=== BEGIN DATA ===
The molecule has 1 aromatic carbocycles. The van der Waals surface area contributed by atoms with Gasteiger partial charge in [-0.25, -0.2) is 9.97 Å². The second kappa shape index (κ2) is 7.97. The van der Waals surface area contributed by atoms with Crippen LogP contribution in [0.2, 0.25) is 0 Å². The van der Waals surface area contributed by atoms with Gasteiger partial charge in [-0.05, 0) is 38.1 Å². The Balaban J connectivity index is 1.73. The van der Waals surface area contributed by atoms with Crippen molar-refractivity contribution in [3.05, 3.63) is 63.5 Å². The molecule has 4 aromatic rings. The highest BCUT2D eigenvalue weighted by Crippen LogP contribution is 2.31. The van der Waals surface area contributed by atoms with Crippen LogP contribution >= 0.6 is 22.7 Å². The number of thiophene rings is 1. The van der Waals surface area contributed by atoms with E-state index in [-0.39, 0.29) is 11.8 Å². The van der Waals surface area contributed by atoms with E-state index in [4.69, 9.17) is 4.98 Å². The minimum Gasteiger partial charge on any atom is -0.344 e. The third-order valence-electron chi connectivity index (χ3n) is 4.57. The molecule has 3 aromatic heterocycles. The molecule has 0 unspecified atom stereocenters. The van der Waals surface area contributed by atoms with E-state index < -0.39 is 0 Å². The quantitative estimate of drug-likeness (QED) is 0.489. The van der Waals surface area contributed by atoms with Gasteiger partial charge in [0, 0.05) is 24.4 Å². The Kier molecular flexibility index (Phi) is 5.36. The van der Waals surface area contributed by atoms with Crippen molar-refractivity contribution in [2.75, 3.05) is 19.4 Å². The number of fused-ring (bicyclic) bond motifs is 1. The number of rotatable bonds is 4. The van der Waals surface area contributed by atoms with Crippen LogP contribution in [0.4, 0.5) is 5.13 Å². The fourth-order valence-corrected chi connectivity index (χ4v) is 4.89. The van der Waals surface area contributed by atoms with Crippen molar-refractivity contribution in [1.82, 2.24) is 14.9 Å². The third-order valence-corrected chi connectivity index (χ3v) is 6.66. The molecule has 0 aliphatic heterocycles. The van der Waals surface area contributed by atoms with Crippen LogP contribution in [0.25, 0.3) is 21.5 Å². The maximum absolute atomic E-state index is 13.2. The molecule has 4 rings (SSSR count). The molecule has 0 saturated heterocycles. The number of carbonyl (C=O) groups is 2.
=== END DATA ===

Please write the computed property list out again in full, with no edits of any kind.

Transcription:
The molecule has 1 aromatic carbocycles. The van der Waals surface area contributed by atoms with Gasteiger partial charge in [-0.25, -0.2) is 9.97 Å². The second kappa shape index (κ2) is 7.97. The van der Waals surface area contributed by atoms with Crippen LogP contribution in [0.2, 0.25) is 0 Å². The van der Waals surface area contributed by atoms with Gasteiger partial charge in [-0.05, 0) is 38.1 Å². The Balaban J connectivity index is 1.73. The van der Waals surface area contributed by atoms with Crippen molar-refractivity contribution in [3.05, 3.63) is 63.5 Å². The molecule has 4 aromatic rings. The highest BCUT2D eigenvalue weighted by Crippen LogP contribution is 2.31. The van der Waals surface area contributed by atoms with Crippen LogP contribution >= 0.6 is 22.7 Å². The number of thiophene rings is 1. The van der Waals surface area contributed by atoms with E-state index in [-0.39, 0.29) is 11.8 Å². The van der Waals surface area contributed by atoms with E-state index in [4.69, 9.17) is 4.98 Å². The minimum Gasteiger partial charge on any atom is -0.344 e. The third-order valence-electron chi connectivity index (χ3n) is 4.57. The molecule has 3 aromatic heterocycles. The molecule has 0 unspecified atom stereocenters. The van der Waals surface area contributed by atoms with E-state index < -0.39 is 0 Å². The quantitative estimate of drug-likeness (QED) is 0.489. The van der Waals surface area contributed by atoms with Gasteiger partial charge in [0, 0.05) is 24.4 Å². The Kier molecular flexibility index (Phi) is 5.36. The van der Waals surface area contributed by atoms with Crippen molar-refractivity contribution in [2.75, 3.05) is 19.4 Å². The number of fused-ring (bicyclic) bond motifs is 1. The number of rotatable bonds is 4. The van der Waals surface area contributed by atoms with Crippen LogP contribution in [0.4, 0.5) is 5.13 Å². The fourth-order valence-corrected chi connectivity index (χ4v) is 4.89. The van der Waals surface area contributed by atoms with Crippen molar-refractivity contribution in [1.82, 2.24) is 14.9 Å². The third-order valence-corrected chi connectivity index (χ3v) is 6.66. The molecule has 0 aliphatic heterocycles. The van der Waals surface area contributed by atoms with Crippen LogP contribution in [0.25, 0.3) is 21.5 Å². The maximum absolute atomic E-state index is 13.2. The molecule has 4 rings (SSSR count). The molecule has 0 saturated heterocycles. The number of carbonyl (C=O) groups is 2.